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Reading is fun
Albert and the Underwear Man
by nate
Dress Code
by nate
Alone
by Corinn
Dance for me
by nate
Left Digestion
by Exley Steward
tamara's superfreak, superfreak, superfreakin' day
by tamara
Halloween Parade
by nate
Crime and Punishment
by Eve
John Mohammad's opening statement
by mike
Who Wants To Annoy A Millionaire?
by Eddie
You must be from the East Coast
by Eve
Hypodermic Pixie Stick
by Eddie
Lego Car
by Eddie
Myths of Hawaii
by Eve
sunday night cab ride
by raquel
regarding thongs
by anonymous female contributor
pop-tarts
by ericS
Turkey Baster
by nate
Hold tight monkey
by adina
my last fight
by nate
drunken bugs
by nate
Cheers
by nate
Scott & Louis meet Mr. T
by scott
cinder block dragging dogs
by jason
this guy who looks like Charles Bronson
by adam broomfield
Found Poetry
by ericS




Dance for me
by nate
Monday, May 10, 2004

"I saw them first!" - I wanted to shout it in the other smiling faces that saw young love personified in dance.

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Down a dirt road in Chatham County near Silk Hope I found myself shelling out thirty-two dollars for admission plus another five for parking in order to attend the second annual Shakori Hills Grassroots Festival. I parked my car near the security tent at the entrance where friends of mine were acting as traffic monitors helping folks park and giving out helpful directions. These pals were the same guys who gave me grief all year long over not having braved the rain and mud of last year's inaugural festival held at the same spot. I wasn't about to miss out on the fun a second time, certainly not using the weather as an excuse. It was a gorgeous final day to this year's festival.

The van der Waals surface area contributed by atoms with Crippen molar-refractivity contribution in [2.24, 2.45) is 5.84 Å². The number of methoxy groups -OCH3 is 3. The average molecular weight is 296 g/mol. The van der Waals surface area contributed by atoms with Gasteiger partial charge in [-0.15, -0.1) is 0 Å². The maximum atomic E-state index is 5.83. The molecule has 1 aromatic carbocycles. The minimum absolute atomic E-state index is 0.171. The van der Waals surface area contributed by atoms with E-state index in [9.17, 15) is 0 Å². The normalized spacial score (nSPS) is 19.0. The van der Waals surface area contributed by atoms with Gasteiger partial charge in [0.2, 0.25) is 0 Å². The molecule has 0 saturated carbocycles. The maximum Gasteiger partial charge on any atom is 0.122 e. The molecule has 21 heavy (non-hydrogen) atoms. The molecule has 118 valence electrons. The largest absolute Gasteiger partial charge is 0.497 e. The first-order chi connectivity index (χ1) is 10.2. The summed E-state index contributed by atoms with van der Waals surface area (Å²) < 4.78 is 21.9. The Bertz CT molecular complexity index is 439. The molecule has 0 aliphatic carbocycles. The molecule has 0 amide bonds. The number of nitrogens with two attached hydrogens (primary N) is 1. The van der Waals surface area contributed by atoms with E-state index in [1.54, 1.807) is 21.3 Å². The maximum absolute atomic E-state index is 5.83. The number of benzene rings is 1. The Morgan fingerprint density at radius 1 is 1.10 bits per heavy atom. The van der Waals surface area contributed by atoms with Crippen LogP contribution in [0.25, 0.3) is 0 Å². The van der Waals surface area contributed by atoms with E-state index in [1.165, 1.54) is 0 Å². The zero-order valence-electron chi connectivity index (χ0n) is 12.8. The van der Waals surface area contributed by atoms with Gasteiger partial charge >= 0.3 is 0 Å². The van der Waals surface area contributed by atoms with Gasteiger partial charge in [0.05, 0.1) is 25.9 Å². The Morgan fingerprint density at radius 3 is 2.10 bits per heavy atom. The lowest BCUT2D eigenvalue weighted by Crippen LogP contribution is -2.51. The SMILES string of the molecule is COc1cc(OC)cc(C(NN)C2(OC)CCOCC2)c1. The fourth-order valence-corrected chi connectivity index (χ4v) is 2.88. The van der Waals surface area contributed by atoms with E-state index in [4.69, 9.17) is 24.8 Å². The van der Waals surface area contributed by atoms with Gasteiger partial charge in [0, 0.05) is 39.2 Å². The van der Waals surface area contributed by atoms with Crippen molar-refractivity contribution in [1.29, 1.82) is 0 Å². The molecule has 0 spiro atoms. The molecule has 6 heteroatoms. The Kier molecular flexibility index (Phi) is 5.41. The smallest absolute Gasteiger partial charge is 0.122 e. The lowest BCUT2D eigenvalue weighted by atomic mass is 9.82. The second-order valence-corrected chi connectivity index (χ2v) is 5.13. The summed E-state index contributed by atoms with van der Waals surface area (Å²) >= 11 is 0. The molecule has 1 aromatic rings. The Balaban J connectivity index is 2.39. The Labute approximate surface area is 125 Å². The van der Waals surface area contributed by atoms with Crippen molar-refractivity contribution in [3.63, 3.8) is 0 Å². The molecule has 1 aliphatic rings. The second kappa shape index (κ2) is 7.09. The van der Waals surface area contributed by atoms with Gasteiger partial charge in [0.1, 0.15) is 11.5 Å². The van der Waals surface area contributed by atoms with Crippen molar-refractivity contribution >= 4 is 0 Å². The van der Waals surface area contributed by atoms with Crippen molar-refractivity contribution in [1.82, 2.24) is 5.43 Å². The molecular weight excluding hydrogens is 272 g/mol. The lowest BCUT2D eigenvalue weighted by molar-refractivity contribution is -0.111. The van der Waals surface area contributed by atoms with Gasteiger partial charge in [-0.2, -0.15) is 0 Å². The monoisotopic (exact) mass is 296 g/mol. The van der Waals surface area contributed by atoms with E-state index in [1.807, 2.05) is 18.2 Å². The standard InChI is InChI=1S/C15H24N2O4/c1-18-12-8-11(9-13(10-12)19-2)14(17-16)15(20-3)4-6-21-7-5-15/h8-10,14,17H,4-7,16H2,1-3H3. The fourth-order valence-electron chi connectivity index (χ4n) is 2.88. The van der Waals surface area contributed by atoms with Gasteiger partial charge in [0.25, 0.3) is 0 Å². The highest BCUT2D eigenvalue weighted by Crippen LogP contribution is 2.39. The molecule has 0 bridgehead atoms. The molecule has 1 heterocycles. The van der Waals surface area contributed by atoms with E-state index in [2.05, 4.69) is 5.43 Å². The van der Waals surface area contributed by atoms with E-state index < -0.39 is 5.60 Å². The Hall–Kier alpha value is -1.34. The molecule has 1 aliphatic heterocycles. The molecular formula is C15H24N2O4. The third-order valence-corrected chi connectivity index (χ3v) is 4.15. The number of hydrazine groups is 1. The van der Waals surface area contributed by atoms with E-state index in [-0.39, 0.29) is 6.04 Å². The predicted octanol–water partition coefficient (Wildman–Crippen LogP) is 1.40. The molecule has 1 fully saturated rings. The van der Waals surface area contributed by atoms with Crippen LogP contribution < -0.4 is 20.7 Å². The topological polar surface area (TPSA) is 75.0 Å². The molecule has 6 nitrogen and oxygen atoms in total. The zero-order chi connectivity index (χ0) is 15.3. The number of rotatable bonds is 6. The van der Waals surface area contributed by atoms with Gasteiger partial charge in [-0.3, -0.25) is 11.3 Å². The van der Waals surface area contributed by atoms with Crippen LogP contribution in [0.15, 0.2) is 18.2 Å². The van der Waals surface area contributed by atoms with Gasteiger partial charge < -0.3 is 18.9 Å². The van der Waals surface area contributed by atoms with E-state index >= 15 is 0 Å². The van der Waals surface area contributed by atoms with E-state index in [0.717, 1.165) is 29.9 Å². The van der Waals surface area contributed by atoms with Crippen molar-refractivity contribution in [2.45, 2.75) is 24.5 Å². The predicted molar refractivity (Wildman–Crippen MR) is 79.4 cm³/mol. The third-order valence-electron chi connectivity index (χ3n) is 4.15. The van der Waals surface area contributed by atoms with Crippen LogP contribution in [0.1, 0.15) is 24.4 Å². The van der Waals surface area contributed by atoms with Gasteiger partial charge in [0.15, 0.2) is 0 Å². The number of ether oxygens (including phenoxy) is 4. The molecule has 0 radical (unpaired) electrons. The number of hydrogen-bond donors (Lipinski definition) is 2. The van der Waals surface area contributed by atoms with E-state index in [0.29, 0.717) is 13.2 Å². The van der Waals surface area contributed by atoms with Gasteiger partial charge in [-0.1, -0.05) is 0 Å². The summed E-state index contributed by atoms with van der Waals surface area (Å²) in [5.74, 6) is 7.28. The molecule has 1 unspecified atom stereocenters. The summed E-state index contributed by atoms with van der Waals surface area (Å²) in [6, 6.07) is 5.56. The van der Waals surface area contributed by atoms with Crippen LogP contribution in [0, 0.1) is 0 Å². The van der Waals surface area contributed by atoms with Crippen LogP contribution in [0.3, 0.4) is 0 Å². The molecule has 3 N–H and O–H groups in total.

The long drive from my home in Raleigh was blissfully warm after a week of spring weather torture where cold temperatures and rain furthered the cause of flowers and bulbs but did little to whip up the spring fervor necessary to bring me out of my winter shell. I put the top down and rode in the sun, my radio playing loudly over the rush of pollen laced air remembering fully that this time of year is the reason I love where I live.


Once parked safely in the field that served as parking lot I walked among many other attendees to the closest venue. Each step of the way kicked up a tiny cloud of dust in the dry, hot air; the puffs of dust blew a few feet away by a gentle breeze only to settle on the long grasses of the field or on the tires of cars parked close to the festival's entrance. A small boy with ice cream smeared on his chin was unhappy to be leaving and dragged his little feet whining yet all the while looking over his shoulder to admire the continuous snake of dust faithfully trailing him. If it weren't for the modern cars and music, the scene could've been one taken from a sepia toned photograph I'd recently seen of the dust bowl era where children found ways to make merry even with the demon dust. Half way to one of the attractions the festival shuttle rumbled by dispersing water to keep down the dust. The tram was a fifties era ford tractor pulling a water truck and hay wagon loaded down with weary festival goers headed to the parking lot.


We followed the rowdy rock and roll sounds coming from what looked like a circus tent nestled in a small wood by the gravel road. The festival siren's song drew us through a pale brown cloud of dust. The music came from the initial venue, which was a large pole tent with a low stage backing up to the rear on the long side. Cast on the ground before the stage was a well built "dance floor" of heavy, smooth plywood constructed with no perceptible joints for ease of dancing. I stepped under the tent and, after allowing my eyes to adjust to the shade, I saw a hundred people or more dancing intensely, clustering near the band with two hundred more folks lining the periphery of the dance floor and tent and even more camped out in lounge chairs and on blankets outside the tent under the generous shade of hardwoods and tall, long leaf pines.

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